This is the first comprehensive study of the peace negotiations which ended the American War of Independence. It challenges traditional views and uses a wide range of sources to provide a detailed analysis of the treaties signed between Britain and France, Spain, the Netherlands and the United States. It shows that American independence, rather than being the important issue of the negotiations, was consistently subordinated to European balance of power considerations. The book demonstrates the importance of personality and popular prejudice in determining foreign policy, and new insights are offered into the personalities and objectives of the leading political figures of the time, including George III, Louis XVI, Benjamin Franklin, Lords Shelburne, Grantham and North, Charles James Fox, the Comte de Vergennes, John Jay, John Adams, Catherine the Great and Frederick the Great. The result is a significant study of eighteenth-century diplomatic and political history which overturns previously established views.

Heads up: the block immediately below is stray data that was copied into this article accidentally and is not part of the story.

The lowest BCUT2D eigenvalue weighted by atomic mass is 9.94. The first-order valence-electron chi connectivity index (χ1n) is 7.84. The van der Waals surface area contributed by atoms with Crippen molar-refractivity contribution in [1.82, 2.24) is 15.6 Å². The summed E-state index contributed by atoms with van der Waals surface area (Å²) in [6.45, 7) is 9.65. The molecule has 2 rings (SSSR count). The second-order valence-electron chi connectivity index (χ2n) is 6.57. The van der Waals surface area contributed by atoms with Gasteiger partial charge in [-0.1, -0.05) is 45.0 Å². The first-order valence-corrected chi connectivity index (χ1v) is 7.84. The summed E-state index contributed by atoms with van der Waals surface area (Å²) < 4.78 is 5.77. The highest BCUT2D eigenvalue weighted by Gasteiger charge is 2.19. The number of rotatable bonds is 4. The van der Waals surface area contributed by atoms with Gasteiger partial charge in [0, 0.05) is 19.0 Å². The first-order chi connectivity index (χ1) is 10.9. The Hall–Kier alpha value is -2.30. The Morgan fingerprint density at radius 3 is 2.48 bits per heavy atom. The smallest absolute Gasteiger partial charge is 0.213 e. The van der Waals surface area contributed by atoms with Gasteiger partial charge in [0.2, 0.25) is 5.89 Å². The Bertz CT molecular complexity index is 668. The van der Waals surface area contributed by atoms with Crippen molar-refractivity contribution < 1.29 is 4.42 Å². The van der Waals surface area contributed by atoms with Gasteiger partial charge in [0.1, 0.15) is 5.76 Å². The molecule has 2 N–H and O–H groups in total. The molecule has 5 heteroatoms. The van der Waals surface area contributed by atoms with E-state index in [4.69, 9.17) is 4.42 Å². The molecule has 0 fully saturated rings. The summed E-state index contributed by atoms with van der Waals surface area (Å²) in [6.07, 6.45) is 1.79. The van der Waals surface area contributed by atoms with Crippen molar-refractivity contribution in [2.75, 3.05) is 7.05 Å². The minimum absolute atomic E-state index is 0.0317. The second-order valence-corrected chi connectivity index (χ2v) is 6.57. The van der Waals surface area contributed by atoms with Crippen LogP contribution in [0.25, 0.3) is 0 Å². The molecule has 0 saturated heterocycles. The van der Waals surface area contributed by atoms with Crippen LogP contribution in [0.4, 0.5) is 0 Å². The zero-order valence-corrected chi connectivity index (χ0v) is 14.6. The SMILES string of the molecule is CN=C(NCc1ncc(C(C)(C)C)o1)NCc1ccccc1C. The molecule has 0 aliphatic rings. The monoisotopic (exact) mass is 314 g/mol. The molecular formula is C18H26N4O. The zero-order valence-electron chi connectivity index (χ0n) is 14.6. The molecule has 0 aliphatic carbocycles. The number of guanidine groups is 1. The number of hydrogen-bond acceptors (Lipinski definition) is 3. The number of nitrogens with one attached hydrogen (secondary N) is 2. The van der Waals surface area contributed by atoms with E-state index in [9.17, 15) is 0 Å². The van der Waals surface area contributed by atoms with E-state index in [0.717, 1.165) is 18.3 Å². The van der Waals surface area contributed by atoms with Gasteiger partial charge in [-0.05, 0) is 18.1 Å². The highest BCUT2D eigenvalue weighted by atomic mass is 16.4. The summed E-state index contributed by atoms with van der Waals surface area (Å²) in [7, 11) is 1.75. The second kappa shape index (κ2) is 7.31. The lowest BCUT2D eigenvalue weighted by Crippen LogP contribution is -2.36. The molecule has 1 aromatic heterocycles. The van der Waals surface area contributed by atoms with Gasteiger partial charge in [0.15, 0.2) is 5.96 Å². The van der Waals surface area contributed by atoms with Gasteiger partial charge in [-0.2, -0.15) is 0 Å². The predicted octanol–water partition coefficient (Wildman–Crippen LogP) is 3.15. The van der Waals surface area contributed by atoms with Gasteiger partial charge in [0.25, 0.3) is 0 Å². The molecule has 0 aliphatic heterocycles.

Andrew Stockley obtained his doctorate in history from the University of Cambridge and is currently Lecturer in Constitutional Law, University of Canterbury, New Zealand and Principal of College House, Christchurch, New Zealand. His research interests are Constitutional Law, The Role of the Crown and Republicanism, Parliament and the Electoral System, The Treaty of Waitangi, Civil Liberties and Human Rights. He is a former Head of the School of Law and is Principal of College House - New Zealand's oldest and most traditional university college.
... Turns the established view of the creation of the USA upon its head ...
This splendidly produced volume needs to be set in the historiographical context of its subject, one much written about from varying national viewpoints ... The merits of this book by Andrew Stockley are that he incorporates recent scholarship; adds new material of his own; notes the impact of internal politics in Britain and France; and, above all, as his title suggests, puts the whole topic in a European rather than American setting ... An excellent synthesis of a complicated topic, leavened with fresh material and marked by an original approach.
The British Journal for Eighteenth-Century Studies, 25.1
Highly recommended for all college libraries.
Choice, Vol. 39, No. 6
The specialist will find much to enjoy and benefit from, especially the analysis of the construction of a viable British foreign policy towards the American colonies and their European allies.
The International History Review, Vol. 24:1